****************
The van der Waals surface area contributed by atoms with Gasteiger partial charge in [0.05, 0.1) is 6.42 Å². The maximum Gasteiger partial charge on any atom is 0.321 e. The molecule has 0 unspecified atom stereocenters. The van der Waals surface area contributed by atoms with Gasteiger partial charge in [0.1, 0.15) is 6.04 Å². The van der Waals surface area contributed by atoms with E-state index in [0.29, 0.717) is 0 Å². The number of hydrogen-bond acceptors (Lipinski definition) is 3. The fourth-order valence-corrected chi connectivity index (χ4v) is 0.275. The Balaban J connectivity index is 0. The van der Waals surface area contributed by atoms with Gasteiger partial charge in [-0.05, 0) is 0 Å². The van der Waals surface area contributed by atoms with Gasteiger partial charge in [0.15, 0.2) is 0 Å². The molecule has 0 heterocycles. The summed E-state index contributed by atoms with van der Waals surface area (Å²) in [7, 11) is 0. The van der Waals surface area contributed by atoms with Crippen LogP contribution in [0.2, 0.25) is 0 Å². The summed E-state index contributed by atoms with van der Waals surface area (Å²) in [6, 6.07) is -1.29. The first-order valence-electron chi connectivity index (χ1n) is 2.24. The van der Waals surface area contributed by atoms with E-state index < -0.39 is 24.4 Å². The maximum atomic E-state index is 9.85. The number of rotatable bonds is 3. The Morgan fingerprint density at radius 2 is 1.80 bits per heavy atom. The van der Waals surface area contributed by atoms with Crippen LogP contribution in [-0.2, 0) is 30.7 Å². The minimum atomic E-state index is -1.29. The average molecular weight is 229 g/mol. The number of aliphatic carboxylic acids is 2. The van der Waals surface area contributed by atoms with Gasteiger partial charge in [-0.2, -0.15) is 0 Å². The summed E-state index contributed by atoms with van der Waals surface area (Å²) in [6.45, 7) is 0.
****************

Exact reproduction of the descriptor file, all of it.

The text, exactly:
The van der Waals surface area contributed by atoms with Gasteiger partial charge in [0.05, 0.1) is 6.42 Å². The maximum Gasteiger partial charge on any atom is 0.321 e. The molecule has 0 unspecified atom stereocenters. The van der Waals surface area contributed by atoms with Gasteiger partial charge in [0.1, 0.15) is 6.04 Å². The van der Waals surface area contributed by atoms with E-state index in [0.29, 0.717) is 0 Å². The number of hydrogen-bond acceptors (Lipinski definition) is 3. The fourth-order valence-corrected chi connectivity index (χ4v) is 0.275. The Balaban J connectivity index is 0. The van der Waals surface area contributed by atoms with Gasteiger partial charge in [-0.05, 0) is 0 Å². The van der Waals surface area contributed by atoms with Gasteiger partial charge in [0.15, 0.2) is 0 Å². The molecule has 0 heterocycles. The summed E-state index contributed by atoms with van der Waals surface area (Å²) in [7, 11) is 0. The van der Waals surface area contributed by atoms with Crippen LogP contribution in [0.2, 0.25) is 0 Å². The summed E-state index contributed by atoms with van der Waals surface area (Å²) in [6, 6.07) is -1.29. The first-order valence-electron chi connectivity index (χ1n) is 2.24. The van der Waals surface area contributed by atoms with E-state index < -0.39 is 24.4 Å². The maximum atomic E-state index is 9.85. The number of rotatable bonds is 3. The Morgan fingerprint density at radius 2 is 1.80 bits per heavy atom. The van der Waals surface area contributed by atoms with Crippen LogP contribution in [-0.2, 0) is 30.7 Å². The minimum atomic E-state index is -1.29. The average molecular weight is 229 g/mol. The number of aliphatic carboxylic acids is 2. The van der Waals surface area contributed by atoms with Gasteiger partial charge in [-0.2, -0.15) is 0 Å². The summed E-state index contributed by atoms with van der Waals surface area (Å²) in [6.45, 7) is 0.